What is the chest?
The chest is the part of your body between your neck and your abdomen (belly). The medical term for your chest is thorax.
Your chest holds many important structures for breathing, digestion, blood circulation, and other important body functions. These structures include your:
Chest injuries and disorders are problems that affect any of the organs or structures located in your chest.
There are many types of chest injuries and disorders, for example:
Chest injuries may happen from the force of car accidents, falls, or sports injuries. Or the chest may be pierced by a bullet or sharp object. Because your chest holds so many important structures, certain chest injuries may be life-threatening.How are chest injuries and disorders diagnosed?
Diagnosis of chest injuries or disorders depends on the type of symptoms you're having and whether you've had a chest injury. Injuries are usually obvious, but in most cases, you'll need tests to know how serious an injury is.
There are many types of tests for diagnosing different types of chest injuries and disorders, for example:
Treatments will depend on the type of chest injury or disorder you have.
You have two kidneys, each about the size of your fist. Their main job is to filter your blood. They remove wastes and extra water, which become urine. They also keep the body's chemicals balanced, help control blood pressure, and make hormones.
Chronic kidney disease (CKD) means that your kidneys are damaged and can't filter blood as they should. This damage can cause wastes to build up in your body. It can also cause other problems that can harm your health. Diabetes and high blood pressure are the most common causes of CKD.
The kidney damage occurs slowly over many years. Many people don't have any symptoms until their kidney disease is very advanced. Blood and urine tests are the only way to know if you have kidney disease.
Treatments cannot cure kidney disease, but they may slow kidney disease. They include medicines to lower blood pressure, control blood sugar, and lower cholesterol. CKD may still get worse over time. Sometimes it can lead to kidney failure. If your kidneys fail, you will need dialysis or a kidney transplantation.
You can take steps to keep your kidneys healthier longer:
NIH: National Institute of Diabetes and Digestive and Kidney Diseases
College life involves excitement, along with new challenges, risks, and responsibilities. You are meeting new people, learning new things, and making your own decisions. It can sometimes be stressful. You have to deal with pressures related to food, drink, appearance, drugs, and sexual activity.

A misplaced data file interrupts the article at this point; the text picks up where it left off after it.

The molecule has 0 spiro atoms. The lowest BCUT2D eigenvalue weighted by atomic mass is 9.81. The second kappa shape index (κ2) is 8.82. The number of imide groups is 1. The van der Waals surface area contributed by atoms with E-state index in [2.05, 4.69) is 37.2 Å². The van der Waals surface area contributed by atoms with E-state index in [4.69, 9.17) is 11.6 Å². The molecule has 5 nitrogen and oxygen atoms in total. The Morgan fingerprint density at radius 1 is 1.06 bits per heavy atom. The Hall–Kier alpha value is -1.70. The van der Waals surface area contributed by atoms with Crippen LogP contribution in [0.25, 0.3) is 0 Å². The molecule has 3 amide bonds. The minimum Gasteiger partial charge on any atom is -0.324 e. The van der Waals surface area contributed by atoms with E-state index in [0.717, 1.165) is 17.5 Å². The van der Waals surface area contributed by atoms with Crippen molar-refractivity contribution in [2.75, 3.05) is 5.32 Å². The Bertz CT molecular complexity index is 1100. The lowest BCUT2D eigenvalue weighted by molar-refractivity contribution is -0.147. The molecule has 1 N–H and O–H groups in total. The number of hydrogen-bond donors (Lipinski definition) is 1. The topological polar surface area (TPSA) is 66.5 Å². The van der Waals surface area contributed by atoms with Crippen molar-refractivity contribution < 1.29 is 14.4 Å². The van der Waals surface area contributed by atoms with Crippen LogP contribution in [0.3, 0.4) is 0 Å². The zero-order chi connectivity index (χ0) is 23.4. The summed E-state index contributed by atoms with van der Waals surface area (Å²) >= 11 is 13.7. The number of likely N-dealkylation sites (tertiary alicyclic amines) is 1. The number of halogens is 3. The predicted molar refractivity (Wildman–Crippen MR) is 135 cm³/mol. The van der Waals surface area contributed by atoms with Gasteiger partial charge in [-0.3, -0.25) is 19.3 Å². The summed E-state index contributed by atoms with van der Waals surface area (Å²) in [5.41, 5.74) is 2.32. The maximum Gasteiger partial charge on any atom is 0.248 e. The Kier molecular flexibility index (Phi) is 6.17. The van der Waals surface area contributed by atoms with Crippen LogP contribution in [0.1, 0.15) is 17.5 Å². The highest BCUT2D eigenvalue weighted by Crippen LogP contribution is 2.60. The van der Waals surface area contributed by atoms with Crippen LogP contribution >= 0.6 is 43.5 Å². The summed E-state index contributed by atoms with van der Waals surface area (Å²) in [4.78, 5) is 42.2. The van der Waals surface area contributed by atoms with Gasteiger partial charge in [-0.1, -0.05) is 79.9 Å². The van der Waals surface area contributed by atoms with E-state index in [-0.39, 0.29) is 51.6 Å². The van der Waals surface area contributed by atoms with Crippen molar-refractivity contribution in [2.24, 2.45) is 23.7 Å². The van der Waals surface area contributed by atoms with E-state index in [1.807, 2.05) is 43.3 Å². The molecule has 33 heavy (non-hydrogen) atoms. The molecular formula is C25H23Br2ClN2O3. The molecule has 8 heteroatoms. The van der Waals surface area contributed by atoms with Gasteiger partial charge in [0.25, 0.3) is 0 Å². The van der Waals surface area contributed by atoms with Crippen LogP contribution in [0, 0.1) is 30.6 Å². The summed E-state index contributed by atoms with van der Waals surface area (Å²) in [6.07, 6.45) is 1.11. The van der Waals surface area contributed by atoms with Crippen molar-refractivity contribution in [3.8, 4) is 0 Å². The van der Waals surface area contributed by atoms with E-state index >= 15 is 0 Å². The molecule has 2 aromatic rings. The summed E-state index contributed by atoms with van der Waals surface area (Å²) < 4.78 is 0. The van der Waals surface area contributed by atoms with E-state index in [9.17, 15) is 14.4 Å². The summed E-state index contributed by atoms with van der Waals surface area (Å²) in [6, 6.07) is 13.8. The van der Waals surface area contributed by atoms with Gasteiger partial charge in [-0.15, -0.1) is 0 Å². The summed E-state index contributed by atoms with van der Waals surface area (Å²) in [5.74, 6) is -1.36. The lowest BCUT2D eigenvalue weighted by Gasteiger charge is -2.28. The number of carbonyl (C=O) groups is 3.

There are steps you can take to stay healthy and safe while you're in college:
Centers for Disease Control and Prevention
A concussion is a type of brain injury. It involves a short loss of normal brain function. It happens when a hit to the head or body causes your head and brain to move rapidly back and forth. This sudden movement can cause the brain to bounce around or twist in the skull, creating chemical changes in your brain. Sometimes it can also stretch and damage your brain cells.
Sometimes people call a concussion a "mild" brain injury. It is important to understand that while concussions may not be life-threatening, they can still be serious.
Concussions are a common type of sports injury. Other causes of concussions include blows to the head, bumping your head when you fall, being violently shaken, and car accidents.
Symptoms of a concussion may not start right away; they may start days or weeks after the injury. Symptoms may include a headache or neck pain. You may also have nausea, ringing in your ears, dizziness, or tiredness. You may feel dazed or not your normal self for several days or weeks after the injury. Consult your health care professional if any of your symptoms get worse, or if you have more serious symptoms such as:
To diagnose a concussion, your health care provider will do a physical exam and will ask about your injury. You will most likely have a neurological exam, which checks your vision, balance, coordination, and reflexes. Your health care provider may also evaluate your memory and thinking. In some cases, you may also have a scan of the brain, such as a CT scan or an MRI. A scan can check for bleeding or inflammation in the brain, as well as a skull fracture (break in the skull).
Most people recover fully after a concussion, but it can take some time. Rest is very important after a concussion because it helps the brain to heal. In the very beginning, you may need to limit physical activities or activities that involve a lot of concentration, such as studying, working on the computer, or playing video games. Doing these may cause concussion symptoms (such as headache or tiredness) to come back or get worse. Then when your health care provider says that it is ok, you can start to return to your normal activities slowly.
Centers for Disease Control and Prevention
What is critical care?
Critical care is medical care for people who have life-threatening injuries and illnesses. It usually takes place in an intensive care unit (ICU). A team of specially-trained health care providers gives you 24-hour care. This includes using machines to constantly monitor your vital signs. It also usually involves giving you specialized treatments.Who needs critical care?
You need critical care if you have a life-threatening illness or injury, such as:
In a critical care unit, health care providers use lots of different equipment, including:
These machines can help keep you alive, but many of them can also raise your risk of infection.
Sometimes people in a critical care unit are not able to communicate. It's important that you have an advance directive in place. This can help your health care providers and family members make important decisions, including end-of-life decisions, if you are not able to make them.